Lviv - Day 1
From the flat farmland of Eastern Hungary we climbed up through the Carpathian mountains and arrived in Lviv right at the midnight curfew.
The Ukrainian woman sitting next to me on the bus spoke English so I asked her about her experiences and perceptions.
First, I asked how supportive Ukrainian people are of the war and the president. She replied that people complain about various things but that the overwhelming majority support both the president and the way he's handling the war, and believe this is a fight for survival, as well as freedom. She summarized by saying, "War is horrible, but some things are worse than war."
I had been told the day before by someone I'd met in Budapest that the "Revolution of Dignity" in 2014 that provoked the first Russian invasion a few months later had been backed and financed by the CIA, so I asked her about that. She responded that the Revolution of Dignity had been a response to newly-elected prime minister Yanukovich breaking promises to sign an agreement with the EU and open Ukraine more to the world. Instead he canceled the agreement and tried to bind Ukraine more tightly to Russia. According to this woman he also immediately began enriching himself, his friends and his family from public coffers, leading to $70 billion being stolen from the Ukrainian government and sent abroad. She said it was the final straw when mostly young people went to the streets to protest and security forces loyal to Yanukovich killed dozens of them. At that point hundreds of thousands of people from all sides of the political spectrum flooded the streets and Yanukovich fled to Russia.
I told her I'd heard a lot about corruption in Ukraine and she said :"We inherited a corruption problem from being ruled by a corrupt Russian system. That problem is not resolved, but we've been working on it and we'll continue working."
I asked her about the relationship of the Ukrainian people to the Russian people and she said: "I'm a native Russian speaker. I have lots of family members in Russia and we speak all the time and they tell me they love me. But there are many things they cannot say or the police will knock on their door. And other people I know have family in Russia who no longer talk to them and blame Ukraine for starting this war. We have to teach our children that we need to be strong and to love and defend our country, but that we should try not to hate the Russians. But so many of us have suffered from this war that many people do."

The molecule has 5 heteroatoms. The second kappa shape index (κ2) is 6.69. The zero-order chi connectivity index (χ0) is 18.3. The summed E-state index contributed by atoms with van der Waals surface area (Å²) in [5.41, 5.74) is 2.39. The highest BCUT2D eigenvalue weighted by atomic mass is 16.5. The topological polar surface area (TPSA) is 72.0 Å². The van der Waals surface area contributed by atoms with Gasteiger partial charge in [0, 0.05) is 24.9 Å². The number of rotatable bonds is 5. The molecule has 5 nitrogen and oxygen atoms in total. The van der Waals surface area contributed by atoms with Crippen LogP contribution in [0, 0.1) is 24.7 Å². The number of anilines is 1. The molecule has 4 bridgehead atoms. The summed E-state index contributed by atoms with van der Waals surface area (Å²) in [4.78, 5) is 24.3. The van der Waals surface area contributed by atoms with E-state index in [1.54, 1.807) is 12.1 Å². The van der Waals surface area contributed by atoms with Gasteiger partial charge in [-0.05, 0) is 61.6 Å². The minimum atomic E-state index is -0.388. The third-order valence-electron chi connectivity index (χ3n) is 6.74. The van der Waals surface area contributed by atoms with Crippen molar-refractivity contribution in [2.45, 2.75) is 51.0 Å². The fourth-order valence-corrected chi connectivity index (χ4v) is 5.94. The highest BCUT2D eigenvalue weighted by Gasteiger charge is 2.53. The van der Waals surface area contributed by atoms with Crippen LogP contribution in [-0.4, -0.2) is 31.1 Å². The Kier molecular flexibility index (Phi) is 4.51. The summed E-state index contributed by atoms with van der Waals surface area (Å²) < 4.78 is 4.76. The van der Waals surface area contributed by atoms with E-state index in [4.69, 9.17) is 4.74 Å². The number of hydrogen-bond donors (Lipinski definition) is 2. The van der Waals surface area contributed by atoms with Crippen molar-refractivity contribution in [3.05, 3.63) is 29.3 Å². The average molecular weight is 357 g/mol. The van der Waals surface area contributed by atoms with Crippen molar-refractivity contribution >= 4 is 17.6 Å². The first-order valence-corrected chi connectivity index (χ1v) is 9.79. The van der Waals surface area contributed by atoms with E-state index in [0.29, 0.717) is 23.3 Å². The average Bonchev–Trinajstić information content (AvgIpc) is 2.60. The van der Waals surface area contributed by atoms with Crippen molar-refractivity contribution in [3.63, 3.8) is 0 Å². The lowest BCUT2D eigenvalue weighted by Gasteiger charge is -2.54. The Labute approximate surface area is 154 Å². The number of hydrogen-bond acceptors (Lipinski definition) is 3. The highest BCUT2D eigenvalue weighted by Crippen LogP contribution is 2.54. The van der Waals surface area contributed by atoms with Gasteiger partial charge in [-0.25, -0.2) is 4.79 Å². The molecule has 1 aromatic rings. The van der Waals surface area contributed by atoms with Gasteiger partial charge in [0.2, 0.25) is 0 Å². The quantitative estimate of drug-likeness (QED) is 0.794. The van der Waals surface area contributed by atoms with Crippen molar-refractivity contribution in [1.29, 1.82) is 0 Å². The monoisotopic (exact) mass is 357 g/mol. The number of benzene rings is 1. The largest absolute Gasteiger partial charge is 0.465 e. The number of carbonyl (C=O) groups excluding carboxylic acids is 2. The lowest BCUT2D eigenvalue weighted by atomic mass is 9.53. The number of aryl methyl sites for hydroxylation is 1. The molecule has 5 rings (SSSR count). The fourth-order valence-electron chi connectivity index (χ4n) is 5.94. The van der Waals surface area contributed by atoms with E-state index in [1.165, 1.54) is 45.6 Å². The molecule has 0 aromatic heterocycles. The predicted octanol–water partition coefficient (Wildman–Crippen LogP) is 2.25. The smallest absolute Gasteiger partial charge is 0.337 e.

Before we arrived in Lviv she helped me install the air raid app on my phone that notifies people here that an attack has been launched on a specific region and that they need to take shelter. A few minutes before we reached our destination a siren went off and the whole bus went silent. It took a few moments for me to realize that the sound was coming from my phone.
We realized that the app was set for notifications in the eastern part of the country and she re-set it for the Lviv region and it went silent.
Tomorrow I'll tell you about some of the people I've met in organizations that are working to help children, refugees and soldiers and to strengthen and heal their society.
In the meantime, here's a quote from this* Eliot Cohen article published recently in The Atlantic that sums up what I've heard from most of the people here that I've spoken to:
(Western/American officials) "forget what it means to have a fifth of your country occupied, or to know that a far bigger country is attempting, every night, to smash your power plants, blockade your ports, and destroy your crops. They are not holding in the forefront of their minds obliterated towns and mass graves. They do not know what it is to welcome back exchanged prisoners of war who have been castrated. Or to mourn old men and women murdered, or younger men and women tortured and raped. Or to worry frantically about thousands of children kidnapped. They forget that while a Western official’s sleep may be interrupted by a phone call or an alarm clock, a Ukrainian official’s sleep is more likely (and more often) interrupted by a siren or the crash of a missile slamming into an apartment block.